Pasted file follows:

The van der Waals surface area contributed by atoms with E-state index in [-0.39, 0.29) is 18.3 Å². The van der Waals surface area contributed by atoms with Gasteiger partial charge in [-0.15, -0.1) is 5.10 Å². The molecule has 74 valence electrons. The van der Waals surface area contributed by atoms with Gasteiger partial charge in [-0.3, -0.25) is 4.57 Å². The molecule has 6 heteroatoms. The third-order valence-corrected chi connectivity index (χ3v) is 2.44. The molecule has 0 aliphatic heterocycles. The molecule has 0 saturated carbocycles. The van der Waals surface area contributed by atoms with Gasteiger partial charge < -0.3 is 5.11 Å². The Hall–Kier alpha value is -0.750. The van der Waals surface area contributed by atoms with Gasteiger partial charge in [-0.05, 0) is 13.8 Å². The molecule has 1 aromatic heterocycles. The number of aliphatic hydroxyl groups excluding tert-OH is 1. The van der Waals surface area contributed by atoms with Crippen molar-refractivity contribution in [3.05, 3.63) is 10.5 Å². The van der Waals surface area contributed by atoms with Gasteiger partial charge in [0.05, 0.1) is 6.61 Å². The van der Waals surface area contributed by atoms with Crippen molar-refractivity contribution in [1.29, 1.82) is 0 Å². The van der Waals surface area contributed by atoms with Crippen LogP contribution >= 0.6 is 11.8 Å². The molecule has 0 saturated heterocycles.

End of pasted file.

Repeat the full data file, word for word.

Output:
The van der Waals surface area contributed by atoms with E-state index in [-0.39, 0.29) is 18.3 Å². The van der Waals surface area contributed by atoms with Gasteiger partial charge in [-0.15, -0.1) is 5.10 Å². The molecule has 74 valence electrons. The van der Waals surface area contributed by atoms with Gasteiger partial charge in [-0.3, -0.25) is 4.57 Å². The molecule has 6 heteroatoms. The third-order valence-corrected chi connectivity index (χ3v) is 2.44. The molecule has 0 aliphatic heterocycles. The molecule has 0 saturated carbocycles. The van der Waals surface area contributed by atoms with Gasteiger partial charge < -0.3 is 5.11 Å². The Hall–Kier alpha value is -0.750. The van der Waals surface area contributed by atoms with Gasteiger partial charge in [-0.05, 0) is 13.8 Å². The molecule has 1 aromatic heterocycles. The number of aliphatic hydroxyl groups excluding tert-OH is 1. The van der Waals surface area contributed by atoms with Crippen molar-refractivity contribution in [3.05, 3.63) is 10.5 Å². The van der Waals surface area contributed by atoms with Gasteiger partial charge in [0.05, 0.1) is 6.61 Å². The van der Waals surface area contributed by atoms with Crippen molar-refractivity contribution in [1.29, 1.82) is 0 Å². The van der Waals surface area contributed by atoms with Crippen LogP contribution >= 0.6 is 11.8 Å². The molecule has 0 saturated heterocycles.